Nota Bene: The following contains mild spoilers for Star Wars Episode VIII, The Last Jedi. Read at your own peril.
My fellow fans of Star Wars and all that its universe has offered us over the past forty years have been a bit divided over the latest offering, Episode VIII: The Last Jedi. Director Rian Johnson carved out his own path for the series here, to the delight and/or scorn of many. For the record, I liked the film, mostly because of the wonder it set alight in my oldest daughters. This was the first live-action film I’ve ever taken them to see in the theater, and they were delighted and swept away into this universe which has delighted me throughout my life. My most significant feeling for the movie was the profound gratitude of a Dad who got to sit and share something fun and moving with his kids.
There is an aspect of the film I thought deserved a little bit of extra thought. We’ll see if it persists in the last film, but Johnson’s contribution to the canon has a distinct effect on how we think of the force—something Spencer Kornhaber’s article on the film in the Atlantic noticed, too. Kornhaber writes:
And the long-troubling notion that a person’s significance is simply a product of heredity is vaporized with the reveal about Rey’s junktrading parents, cemented by a coda that sees a force-wielding slave-kid dreaming of a rebellion.
Of course, the child Anakin Skywalker’s journey to becoming Darth Vader began with him born into slavery as well. However, the difference here is that the Anakin was discovered as someone special, as a one-in-a-universe boy whose connection to the force was a part of his unique destiny. The short clip witht he slave child at the end of The Last Jedi feels different to me—as though maybe, just maybe we are entering an era when the force works through anybody open to its power.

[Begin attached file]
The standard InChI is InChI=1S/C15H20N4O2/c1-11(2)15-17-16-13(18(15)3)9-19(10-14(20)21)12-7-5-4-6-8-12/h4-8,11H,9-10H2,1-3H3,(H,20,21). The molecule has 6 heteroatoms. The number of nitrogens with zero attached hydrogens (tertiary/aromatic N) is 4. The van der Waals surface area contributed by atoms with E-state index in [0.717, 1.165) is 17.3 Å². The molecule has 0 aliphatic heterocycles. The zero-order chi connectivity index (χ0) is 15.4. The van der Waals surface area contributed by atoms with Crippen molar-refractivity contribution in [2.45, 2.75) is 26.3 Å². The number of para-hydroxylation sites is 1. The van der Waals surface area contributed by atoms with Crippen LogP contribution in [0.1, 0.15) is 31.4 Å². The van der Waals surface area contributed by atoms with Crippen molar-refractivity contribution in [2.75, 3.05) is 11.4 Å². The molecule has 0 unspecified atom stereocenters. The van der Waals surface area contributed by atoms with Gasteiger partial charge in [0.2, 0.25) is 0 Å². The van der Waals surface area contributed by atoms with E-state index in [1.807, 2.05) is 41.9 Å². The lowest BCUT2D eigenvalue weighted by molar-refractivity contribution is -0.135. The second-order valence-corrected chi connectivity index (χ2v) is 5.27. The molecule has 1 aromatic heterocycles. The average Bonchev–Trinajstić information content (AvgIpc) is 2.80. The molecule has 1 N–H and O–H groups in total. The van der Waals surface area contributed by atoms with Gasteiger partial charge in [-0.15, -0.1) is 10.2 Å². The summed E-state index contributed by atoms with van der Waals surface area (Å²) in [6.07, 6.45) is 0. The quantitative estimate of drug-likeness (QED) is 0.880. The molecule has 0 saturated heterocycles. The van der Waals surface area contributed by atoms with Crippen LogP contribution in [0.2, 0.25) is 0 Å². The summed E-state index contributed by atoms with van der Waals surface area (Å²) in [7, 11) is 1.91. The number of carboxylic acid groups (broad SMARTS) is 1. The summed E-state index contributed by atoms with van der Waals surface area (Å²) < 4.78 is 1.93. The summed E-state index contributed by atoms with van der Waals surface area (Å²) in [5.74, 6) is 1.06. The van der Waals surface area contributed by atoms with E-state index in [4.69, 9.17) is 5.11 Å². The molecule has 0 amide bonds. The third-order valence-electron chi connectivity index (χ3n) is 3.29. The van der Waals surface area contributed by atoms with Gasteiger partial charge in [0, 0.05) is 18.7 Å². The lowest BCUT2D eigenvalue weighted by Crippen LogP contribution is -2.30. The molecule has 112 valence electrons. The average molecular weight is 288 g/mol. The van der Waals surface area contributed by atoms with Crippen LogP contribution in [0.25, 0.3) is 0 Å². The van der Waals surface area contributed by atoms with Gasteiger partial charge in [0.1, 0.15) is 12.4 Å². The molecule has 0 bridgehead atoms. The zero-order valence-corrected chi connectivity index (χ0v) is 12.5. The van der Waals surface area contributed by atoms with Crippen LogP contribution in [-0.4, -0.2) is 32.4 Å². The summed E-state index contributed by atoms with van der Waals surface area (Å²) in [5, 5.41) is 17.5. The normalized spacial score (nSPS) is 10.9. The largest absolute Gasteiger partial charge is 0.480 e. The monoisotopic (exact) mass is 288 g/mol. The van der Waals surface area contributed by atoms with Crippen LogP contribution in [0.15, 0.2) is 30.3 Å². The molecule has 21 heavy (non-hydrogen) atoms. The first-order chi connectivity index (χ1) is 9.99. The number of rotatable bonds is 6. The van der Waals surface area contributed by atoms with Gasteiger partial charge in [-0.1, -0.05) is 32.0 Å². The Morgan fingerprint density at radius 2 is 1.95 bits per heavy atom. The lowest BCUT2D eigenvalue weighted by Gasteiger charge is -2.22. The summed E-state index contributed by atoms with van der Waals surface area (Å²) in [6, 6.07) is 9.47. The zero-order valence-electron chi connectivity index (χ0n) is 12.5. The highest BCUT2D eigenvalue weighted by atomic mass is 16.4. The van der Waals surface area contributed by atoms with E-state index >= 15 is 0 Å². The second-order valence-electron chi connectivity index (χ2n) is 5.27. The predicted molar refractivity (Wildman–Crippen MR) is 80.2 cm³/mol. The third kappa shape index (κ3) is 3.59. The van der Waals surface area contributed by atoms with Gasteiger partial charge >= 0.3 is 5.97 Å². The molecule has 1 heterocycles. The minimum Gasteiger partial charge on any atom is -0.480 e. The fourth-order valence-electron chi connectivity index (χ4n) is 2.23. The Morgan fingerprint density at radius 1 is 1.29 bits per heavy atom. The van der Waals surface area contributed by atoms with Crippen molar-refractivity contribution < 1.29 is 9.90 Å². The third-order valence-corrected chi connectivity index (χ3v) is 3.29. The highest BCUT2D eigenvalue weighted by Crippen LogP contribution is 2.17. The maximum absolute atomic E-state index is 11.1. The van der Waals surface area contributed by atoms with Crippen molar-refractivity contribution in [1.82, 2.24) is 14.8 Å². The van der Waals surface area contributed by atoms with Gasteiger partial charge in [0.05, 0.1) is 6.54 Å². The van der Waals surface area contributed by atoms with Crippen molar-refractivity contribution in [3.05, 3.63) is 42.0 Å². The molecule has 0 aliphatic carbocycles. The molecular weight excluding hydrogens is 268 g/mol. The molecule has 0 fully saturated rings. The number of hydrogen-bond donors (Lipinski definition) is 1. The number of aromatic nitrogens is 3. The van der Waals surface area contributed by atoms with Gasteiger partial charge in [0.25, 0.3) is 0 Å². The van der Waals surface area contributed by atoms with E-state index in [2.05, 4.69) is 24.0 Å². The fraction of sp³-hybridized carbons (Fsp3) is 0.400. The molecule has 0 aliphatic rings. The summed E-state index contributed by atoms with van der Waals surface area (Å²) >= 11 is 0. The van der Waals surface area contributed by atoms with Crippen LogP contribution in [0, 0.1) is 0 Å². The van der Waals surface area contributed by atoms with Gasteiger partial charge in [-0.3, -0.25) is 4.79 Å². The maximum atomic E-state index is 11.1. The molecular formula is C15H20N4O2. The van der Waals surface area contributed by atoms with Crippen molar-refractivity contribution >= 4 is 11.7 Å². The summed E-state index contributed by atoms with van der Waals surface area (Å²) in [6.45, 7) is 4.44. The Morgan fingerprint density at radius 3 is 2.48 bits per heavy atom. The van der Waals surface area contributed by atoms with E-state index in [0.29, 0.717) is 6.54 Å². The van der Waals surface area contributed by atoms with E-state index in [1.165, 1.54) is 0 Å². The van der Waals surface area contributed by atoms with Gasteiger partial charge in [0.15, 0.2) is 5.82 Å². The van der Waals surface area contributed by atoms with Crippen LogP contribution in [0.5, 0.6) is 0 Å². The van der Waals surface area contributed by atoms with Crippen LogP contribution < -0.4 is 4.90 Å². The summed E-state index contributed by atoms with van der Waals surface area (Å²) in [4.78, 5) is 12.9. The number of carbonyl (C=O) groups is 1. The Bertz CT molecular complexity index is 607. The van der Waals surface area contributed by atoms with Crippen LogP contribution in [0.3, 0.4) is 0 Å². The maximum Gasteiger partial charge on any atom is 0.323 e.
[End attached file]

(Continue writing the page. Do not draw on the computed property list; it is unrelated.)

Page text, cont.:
There are other pieces to this egalitarian vision of the force in the film as well. For instance, Luke rebukes Rey’s imagination of him as a lone hero who would swoop in to save the galaxy. It also seemed like a moment of Force action/intervention when Paige Tico (Rose’s sister), has her moment of sacrificial heroism in the film’s opening battle. (I’m going to have to see that scene again.) See, part of the film’s vision of “heroism” is that the hero’s journey is now open to everybody, from once upon a time storm troopers to mechanics. The resistance is open to everyone, and any who wish may play a part, and find the force helping their journey.
In our own universe, the prophet Joel has a vision like this
“Then afterward I will pour out my spirit on all flesh;
your sons and your daughters shall prophesy,
your old men shall dream dreams,
and your young men shall see visions.
Even on the male and female slaves,
in those days, I will pour out my spirit.”
(Joel 2:28–29 NRSV)
This is the text Peter cites on the day of Pentecost, a moment in which God’s spirit would be active not simply in a few special people, but on the whole community of God’s people. For what it’s worth, if your vision of Penetecost was that only the twelve apostles were gifted by the spirit, note that Acts 1:15 speaks about the whole company of disciples being about 120 people, and 2:1-4 certainly reads as though the fire event rested on each of that whole company. Verse 4 reads “All of them were filled with the Holy Spirit and began to speak in other languages, as the Spirit gave them ability. “
Pentecost was an inclusive event—the spirit given wasn’t just for a few, but for all the disciples of Jesus.
Christianity isn’t a way simply for a few spiritual heroes—the spirit is given to all, and each is given the grace of participating in God’s work. As much as we have masked that fact, it remains true—God’s spirit will not be contained to only a precious few, but is always broadening God’s reach, and draws the most unlikely characters—indeed, wishes to call everyone—in to join God’s mission and community.